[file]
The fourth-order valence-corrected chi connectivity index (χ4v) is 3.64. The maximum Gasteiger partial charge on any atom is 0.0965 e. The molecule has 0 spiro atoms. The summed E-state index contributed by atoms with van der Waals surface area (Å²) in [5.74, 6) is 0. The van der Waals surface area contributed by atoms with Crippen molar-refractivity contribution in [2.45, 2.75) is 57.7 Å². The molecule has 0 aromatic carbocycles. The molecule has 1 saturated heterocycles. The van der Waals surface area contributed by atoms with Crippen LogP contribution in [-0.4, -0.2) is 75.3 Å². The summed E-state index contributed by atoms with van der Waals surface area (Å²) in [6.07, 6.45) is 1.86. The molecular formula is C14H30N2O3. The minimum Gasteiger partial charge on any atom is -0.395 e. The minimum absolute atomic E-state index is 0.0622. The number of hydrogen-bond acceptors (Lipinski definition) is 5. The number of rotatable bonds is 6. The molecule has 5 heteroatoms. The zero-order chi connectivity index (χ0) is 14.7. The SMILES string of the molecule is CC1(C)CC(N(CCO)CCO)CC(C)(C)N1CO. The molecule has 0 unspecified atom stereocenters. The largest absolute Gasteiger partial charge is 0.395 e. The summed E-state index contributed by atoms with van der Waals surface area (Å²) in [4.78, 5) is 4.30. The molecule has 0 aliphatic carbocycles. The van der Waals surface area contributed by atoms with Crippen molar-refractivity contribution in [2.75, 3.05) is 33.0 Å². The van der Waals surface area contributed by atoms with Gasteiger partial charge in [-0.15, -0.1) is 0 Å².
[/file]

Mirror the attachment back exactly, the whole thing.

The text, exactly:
The fourth-order valence-corrected chi connectivity index (χ4v) is 3.64. The maximum Gasteiger partial charge on any atom is 0.0965 e. The molecule has 0 spiro atoms. The summed E-state index contributed by atoms with van der Waals surface area (Å²) in [5.74, 6) is 0. The van der Waals surface area contributed by atoms with Crippen molar-refractivity contribution in [2.45, 2.75) is 57.7 Å². The molecule has 0 aromatic carbocycles. The molecule has 1 saturated heterocycles. The van der Waals surface area contributed by atoms with Crippen LogP contribution in [-0.4, -0.2) is 75.3 Å². The summed E-state index contributed by atoms with van der Waals surface area (Å²) in [6.07, 6.45) is 1.86. The molecular formula is C14H30N2O3. The minimum Gasteiger partial charge on any atom is -0.395 e. The minimum absolute atomic E-state index is 0.0622. The number of hydrogen-bond acceptors (Lipinski definition) is 5. The number of rotatable bonds is 6. The molecule has 5 heteroatoms. The zero-order chi connectivity index (χ0) is 14.7. The SMILES string of the molecule is CC1(C)CC(N(CCO)CCO)CC(C)(C)N1CO. The molecule has 0 unspecified atom stereocenters. The largest absolute Gasteiger partial charge is 0.395 e. The summed E-state index contributed by atoms with van der Waals surface area (Å²) in [4.78, 5) is 4.30. The molecule has 0 aliphatic carbocycles. The van der Waals surface area contributed by atoms with Crippen molar-refractivity contribution in [2.75, 3.05) is 33.0 Å². The van der Waals surface area contributed by atoms with Gasteiger partial charge in [-0.15, -0.1) is 0 Å².